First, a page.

Anyone who has lived in Mexico for any period of time knows that Mexico has never been able to meet the literal terms of that definition.  Certainly not since its independence in 1810 -- and probably long before.  The push and pull between local officials and the central authority has been the warp and woof of Mexico's struggle with its own history.

The writ of the central government simply does not run far in Mexico.  And that makes some of us very happy residents of a nascent libertarian experiment in progress.

I am surprised the report does not say the same thing about the application of its definition to Mexico's history.  Because the report is every bit as cynical.

Under the guise of straight talk, the report takes swipes at each level of the Mexican Establishment -- from politicians to banks to the army.  The report concludes that Mexico is not a failed state.  The central government may have lost control of its northern tier states, but only in the realm of drug enforcement.

That seems like a rather level-headed analysis.  But here comes the cynicism -- as thick as peanut butter on a third grader's sandwich.

The analysis boys conclude Mexico is not a failed state in general because drug trafficking helps to stabilize Mexico's central government.

The report claims the export of drugs provides gainful employment for young men.  And it brings in at least $32 billion (US) each year in profit from drug trafficking.  $32 billion that is invested in the Mexican economy, such as selling pirated DVDs to naive expatriates and tourists.

Looked at in those terms, how could it be in the national interest of Mexico to shut down an export business that provides that much hard currency to a faltering Mexican economy?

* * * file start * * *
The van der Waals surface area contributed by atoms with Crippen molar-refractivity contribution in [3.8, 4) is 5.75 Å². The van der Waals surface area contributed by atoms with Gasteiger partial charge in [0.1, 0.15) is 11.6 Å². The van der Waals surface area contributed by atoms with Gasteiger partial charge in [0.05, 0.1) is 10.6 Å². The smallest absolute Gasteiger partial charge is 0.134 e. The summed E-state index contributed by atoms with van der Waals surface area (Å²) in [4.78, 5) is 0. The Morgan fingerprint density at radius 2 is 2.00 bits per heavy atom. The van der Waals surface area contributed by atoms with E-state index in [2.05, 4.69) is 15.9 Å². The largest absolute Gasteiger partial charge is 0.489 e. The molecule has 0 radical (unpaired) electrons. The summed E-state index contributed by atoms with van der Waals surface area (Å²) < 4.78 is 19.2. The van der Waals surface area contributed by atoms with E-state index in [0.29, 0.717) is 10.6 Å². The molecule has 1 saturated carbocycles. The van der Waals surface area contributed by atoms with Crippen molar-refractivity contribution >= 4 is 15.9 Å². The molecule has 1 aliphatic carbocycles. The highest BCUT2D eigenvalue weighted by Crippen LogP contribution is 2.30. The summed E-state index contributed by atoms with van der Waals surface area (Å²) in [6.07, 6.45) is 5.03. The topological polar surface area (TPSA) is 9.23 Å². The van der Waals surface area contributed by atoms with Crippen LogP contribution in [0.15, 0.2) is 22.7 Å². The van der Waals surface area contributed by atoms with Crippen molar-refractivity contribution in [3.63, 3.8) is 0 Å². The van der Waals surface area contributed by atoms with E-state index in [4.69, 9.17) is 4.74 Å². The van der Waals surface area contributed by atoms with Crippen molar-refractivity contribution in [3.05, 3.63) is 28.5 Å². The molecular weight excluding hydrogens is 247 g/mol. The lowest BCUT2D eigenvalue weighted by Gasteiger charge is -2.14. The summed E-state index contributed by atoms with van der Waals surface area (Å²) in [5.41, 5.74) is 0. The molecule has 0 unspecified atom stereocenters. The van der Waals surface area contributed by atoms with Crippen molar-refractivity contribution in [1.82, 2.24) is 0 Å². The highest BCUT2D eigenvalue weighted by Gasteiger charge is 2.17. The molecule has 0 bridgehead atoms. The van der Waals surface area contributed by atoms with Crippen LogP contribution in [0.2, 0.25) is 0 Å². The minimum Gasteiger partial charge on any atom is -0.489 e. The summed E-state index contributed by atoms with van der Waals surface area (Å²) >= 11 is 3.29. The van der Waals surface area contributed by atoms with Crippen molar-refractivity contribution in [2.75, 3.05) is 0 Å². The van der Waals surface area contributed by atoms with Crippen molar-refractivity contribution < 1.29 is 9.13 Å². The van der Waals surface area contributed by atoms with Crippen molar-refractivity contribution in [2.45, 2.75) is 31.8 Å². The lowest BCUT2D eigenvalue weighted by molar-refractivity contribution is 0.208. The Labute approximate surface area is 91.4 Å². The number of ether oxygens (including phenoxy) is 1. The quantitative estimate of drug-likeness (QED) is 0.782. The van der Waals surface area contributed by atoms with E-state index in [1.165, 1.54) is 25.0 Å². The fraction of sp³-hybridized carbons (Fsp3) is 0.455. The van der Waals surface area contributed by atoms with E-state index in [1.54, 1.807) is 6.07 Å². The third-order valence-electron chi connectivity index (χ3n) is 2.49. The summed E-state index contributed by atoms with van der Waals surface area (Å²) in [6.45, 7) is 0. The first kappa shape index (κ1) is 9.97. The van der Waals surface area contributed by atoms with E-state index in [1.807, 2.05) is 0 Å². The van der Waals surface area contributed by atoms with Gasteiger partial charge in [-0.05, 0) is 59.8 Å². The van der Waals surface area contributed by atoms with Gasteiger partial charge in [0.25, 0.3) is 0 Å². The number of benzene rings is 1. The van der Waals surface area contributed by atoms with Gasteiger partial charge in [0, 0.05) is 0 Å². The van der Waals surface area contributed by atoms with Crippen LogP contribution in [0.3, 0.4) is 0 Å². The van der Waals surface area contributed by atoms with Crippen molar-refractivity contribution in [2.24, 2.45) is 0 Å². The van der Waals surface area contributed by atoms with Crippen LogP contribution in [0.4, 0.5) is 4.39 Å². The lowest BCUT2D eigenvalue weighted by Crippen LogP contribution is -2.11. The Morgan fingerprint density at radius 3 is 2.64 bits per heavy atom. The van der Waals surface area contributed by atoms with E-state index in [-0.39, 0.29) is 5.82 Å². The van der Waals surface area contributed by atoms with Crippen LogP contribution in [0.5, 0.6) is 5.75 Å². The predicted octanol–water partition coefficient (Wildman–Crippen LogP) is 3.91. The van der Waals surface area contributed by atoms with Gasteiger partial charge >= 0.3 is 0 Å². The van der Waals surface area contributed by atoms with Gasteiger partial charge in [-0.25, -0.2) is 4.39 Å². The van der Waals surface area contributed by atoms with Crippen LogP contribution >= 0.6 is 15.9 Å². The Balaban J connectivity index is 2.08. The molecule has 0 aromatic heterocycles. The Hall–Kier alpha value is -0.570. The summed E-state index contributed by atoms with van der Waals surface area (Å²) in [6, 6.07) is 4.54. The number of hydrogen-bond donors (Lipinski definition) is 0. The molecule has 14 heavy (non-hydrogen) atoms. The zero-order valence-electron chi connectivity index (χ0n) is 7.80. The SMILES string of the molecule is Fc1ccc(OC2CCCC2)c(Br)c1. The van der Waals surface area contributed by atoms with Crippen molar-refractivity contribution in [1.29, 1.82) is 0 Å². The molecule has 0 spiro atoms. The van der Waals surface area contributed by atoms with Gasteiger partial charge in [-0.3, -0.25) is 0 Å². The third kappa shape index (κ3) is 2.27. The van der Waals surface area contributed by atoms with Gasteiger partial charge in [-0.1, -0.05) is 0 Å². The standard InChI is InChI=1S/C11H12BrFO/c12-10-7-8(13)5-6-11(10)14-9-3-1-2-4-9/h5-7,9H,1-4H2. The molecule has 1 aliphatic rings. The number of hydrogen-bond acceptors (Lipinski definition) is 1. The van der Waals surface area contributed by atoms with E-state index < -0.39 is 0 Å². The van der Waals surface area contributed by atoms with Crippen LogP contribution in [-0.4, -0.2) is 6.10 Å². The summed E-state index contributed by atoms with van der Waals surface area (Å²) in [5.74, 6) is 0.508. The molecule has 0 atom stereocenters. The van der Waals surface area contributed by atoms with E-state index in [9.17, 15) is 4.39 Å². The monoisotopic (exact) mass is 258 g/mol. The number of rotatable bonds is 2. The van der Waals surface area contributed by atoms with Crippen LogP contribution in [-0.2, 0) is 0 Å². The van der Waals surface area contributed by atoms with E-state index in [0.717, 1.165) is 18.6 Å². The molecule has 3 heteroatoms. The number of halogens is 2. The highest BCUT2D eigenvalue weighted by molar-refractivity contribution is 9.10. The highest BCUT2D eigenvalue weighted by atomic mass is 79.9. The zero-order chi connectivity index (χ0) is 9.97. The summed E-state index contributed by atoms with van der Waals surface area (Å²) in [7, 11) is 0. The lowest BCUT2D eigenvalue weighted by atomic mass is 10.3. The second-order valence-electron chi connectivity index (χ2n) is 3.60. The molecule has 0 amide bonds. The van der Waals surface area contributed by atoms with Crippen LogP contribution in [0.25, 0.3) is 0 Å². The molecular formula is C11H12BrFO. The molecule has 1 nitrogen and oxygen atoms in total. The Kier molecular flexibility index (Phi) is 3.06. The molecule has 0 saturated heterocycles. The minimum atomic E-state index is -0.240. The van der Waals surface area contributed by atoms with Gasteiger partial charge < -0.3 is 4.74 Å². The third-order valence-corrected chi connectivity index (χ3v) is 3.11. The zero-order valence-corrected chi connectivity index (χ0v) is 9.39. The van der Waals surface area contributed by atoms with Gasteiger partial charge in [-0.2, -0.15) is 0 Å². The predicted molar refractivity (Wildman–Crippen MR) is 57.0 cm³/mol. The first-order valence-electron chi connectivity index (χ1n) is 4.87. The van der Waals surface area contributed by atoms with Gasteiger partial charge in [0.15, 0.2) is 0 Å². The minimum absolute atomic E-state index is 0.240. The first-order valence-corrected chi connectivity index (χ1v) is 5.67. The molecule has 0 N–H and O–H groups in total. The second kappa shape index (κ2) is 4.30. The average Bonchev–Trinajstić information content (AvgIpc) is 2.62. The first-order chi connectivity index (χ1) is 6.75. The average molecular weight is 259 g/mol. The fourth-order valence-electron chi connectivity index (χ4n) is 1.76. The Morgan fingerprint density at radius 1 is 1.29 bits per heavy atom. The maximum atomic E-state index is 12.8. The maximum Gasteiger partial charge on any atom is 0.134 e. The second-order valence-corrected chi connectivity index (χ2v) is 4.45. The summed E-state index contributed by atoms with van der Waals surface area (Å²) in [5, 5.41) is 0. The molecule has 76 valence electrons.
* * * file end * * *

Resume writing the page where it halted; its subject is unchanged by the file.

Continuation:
The report is even too cynical for me.  But it does point out one of the flaws of the current attempts to coordinate startegies between the United States and Mexico.  Until a common national interest can be found, there can be no common strategy.

Of course, Americans have a different national interest.  The past five American administrations were convinced that they could get drugs off of American streets by increasing their retail price -- through strong interdiction programs and effective local prosecution of central criminal drug figures.

So far, after over two decades of that policy, the American national interest has been thwarted.

Tomorrow, let's look at why that is true.

Saturday, April 10, 2010

friday twofer

I threw caution to the wind on Friday.

I decided to try to do two major tasks in one day.

Finish up my FM3 (visa) renewal and get the window in my truck replaced.

I thought the window was going to be done earlier in the week.  But there were problems shipping the replacement glass from wherever it came from.  While we were in Puerto Vallarta, the truck sat in my courtyard.

Friday morning, Lou and Wynn showed up in the early morning to drive me to Manzanillo to finish the FM3 process.  They needed to go to the same office to renew their FM3s.

In the hope that the glass had arrived, we left my truck at the glass shop before it opened -- and headed south.

The good news is that I have my FM3.  All the office needed from me was my land lady's identification.  I am now good for another year.